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Report examines how to make technology work for society

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Automation is not likely to eliminate millions of jobs any time soon--but the U.S. still needs vastly improved policies if Americans are to build better careers and share prosperity as technological changes occur, according to a new MIT report about the workplace. The report, which represents the initial findings of MIT's Task Force on the Work of the Future, punctures some conventional wisdom and builds a nuanced picture of the evolution of technology and jobs, the subject of much fraught public discussion. The likelihood of robots, automation, and artificial intelligence (AI) wiping out huge sectors of the workforce in the near future is exaggerated, the task force concludes--but there is reason for concern about the impact of new technology on the labor market. In recent decades, technology has contributed to the polarization of employment, disproportionately helping high-skilled professionals while reducing opportunities for many other workers, and new technologies could exacerbate this trend. Moreover, the report emphasizes, at a time of historic income inequality, a critical challenge is not necessarily a lack of jobs, but the low quality of many jobs and the resulting lack of viable careers for many people, particularly workers without college degrees.


MIT report examines how to make technology work for society

#artificialintelligence

Automation is not likely to eliminate millions of jobs any time soon -- but the U.S. still needs vastly improved policies if Americans are to build better careers and share prosperity as technological changes occur, according to a new MIT report about the workplace. The report, which represents the initial findings of MIT's Task Force on the Work of the Future, punctures some conventional wisdom and builds a nuanced picture of the evolution of technology and jobs, the subject of much fraught public discussion. The likelihood of robots, automation, and artificial intelligence (AI) wiping out huge sectors of the workforce in the near future is exaggerated, the task force concludes -- but there is reason for concern about the impact of new technology on the labor market. In recent decades, technology has contributed to the polarization of employment, disproportionately helping high-skilled professionals while reducing opportunities for many other workers, and new technologies could exacerbate this trend. Moreover, the report emphasizes, at a time of historic income inequality, a critical challenge is not necessarily a lack of jobs, but the low quality of many jobs and the resulting lack of viable careers for many people, particularly workers without college degrees.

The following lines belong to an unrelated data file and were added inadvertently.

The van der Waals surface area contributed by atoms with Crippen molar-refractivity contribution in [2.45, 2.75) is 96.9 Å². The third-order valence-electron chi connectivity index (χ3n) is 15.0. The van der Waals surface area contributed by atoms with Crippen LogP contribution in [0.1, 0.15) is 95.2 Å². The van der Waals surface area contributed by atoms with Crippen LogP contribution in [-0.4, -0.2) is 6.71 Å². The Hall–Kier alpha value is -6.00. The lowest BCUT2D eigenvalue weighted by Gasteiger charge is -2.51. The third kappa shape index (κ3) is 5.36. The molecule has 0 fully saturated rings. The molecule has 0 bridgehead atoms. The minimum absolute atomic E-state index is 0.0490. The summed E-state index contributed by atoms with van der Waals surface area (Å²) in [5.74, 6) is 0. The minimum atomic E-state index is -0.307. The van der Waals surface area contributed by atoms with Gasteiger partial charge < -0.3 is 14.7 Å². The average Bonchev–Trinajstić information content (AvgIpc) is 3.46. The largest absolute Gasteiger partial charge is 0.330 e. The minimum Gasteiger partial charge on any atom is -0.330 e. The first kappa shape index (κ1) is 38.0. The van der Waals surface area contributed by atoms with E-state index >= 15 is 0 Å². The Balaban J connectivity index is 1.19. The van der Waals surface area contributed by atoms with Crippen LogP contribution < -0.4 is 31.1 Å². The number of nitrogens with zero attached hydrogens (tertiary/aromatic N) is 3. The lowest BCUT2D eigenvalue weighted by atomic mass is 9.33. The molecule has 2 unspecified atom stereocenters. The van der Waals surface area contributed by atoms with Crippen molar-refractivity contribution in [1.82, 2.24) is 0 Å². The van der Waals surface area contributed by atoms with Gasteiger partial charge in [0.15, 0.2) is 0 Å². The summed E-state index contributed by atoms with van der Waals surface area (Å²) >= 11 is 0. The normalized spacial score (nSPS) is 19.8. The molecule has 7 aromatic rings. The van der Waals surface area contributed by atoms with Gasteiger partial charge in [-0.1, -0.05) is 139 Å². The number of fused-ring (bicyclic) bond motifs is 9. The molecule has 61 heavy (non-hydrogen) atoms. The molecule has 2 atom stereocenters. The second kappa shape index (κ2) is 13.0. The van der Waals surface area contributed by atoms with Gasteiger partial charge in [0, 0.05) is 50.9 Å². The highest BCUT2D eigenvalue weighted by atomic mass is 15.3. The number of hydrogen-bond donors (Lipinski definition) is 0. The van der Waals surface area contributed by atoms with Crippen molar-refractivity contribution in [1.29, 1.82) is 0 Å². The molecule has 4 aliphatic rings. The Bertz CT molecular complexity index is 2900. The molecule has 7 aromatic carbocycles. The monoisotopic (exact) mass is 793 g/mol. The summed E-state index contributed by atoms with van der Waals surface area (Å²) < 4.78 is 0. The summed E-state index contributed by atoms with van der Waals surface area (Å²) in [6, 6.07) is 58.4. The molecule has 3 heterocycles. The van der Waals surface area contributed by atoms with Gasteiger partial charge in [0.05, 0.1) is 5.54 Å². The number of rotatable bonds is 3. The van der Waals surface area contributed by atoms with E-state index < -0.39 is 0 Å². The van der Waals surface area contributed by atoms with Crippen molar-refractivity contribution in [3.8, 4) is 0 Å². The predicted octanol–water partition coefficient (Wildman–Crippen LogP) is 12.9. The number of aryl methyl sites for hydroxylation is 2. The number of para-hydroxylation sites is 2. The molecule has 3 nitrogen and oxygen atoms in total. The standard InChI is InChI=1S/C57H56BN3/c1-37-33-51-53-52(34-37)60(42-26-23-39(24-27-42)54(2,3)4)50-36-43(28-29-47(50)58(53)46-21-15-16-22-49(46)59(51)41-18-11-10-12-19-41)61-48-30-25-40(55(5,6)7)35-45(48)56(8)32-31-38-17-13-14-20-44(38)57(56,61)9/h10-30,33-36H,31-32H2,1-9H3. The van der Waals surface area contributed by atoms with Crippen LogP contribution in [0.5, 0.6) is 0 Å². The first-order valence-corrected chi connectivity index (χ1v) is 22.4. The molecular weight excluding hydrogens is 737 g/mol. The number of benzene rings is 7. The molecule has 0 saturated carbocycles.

No-collar workforce: Humans and machines in one loop--collaborating in roles and new talent models

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With intelligent automation marching steadily toward broader adoption, media coverage of this historic technology disruption is turning increasingly alarmist. "New study: Artificial intelligence is coming for your jobs, millennials,"1 announced one business news outlet recently. "US workers face higher risk of being replaced by robots,"2 declared another. These dire headlines may deliver impressive click stats, but they don't consider a much more hopeful--and likely--scenario: In the near future, human workers and machines will work together seamlessly, each complementing the other's efforts in a single loop of productivity. And, in turn, HR organizations will begin developing new strategies and tools for recruiting, managing, and training a hybrid human-machine workforce. Notwithstanding sky-is-falling predictions, robotics, cognitive, and artificial intelligence (AI) will probably not displace most human workers. Yes, these tools offer opportunities to automate some repetitive low-level tasks. Perhaps more importantly, intelligent automation solutions may be able to augment human performance by automating certain parts of a task, thus freeing individuals to focus on more "human" aspects that require empathic problem-solving abilities, social skills, and emotional intelligence. For example, if retail banking transactions were automated, bank tellers would be able to spend more time interacting with and advising customers--and selling products.


Artificial Intelligence will Make the Workplace More Human, not Less

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New AI systems have beyond-human cognitive abilities, which many of us fear could potentially dehumanize the future of work. However, by automating these skills, AI will push human professionals up the skillset ladder into uniquely human skills such as creativity, social abilities, empathy, and sense-making, which machines cannot automate. As a result, AI will make the workplace more human, not less. This is the gift of AI to Mankind. However, humans will need to change jobs and learn new skills throughout their lives.


How Will AI Change Work? Here Are 5 Schools of Thought

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The future of the workforce is one of the biggest issues facing CEOs today. It's abundantly clear to all that artificial intelligence, big data analytics, and advanced robotics make it possible for machines to take on tasks that once required a person to do them. How should companies prepare, strategically, to thrive in this world? Views on what to expect vary dramatically. By some accounts, almost half of all jobs in the U.S. economy could be made obsolete.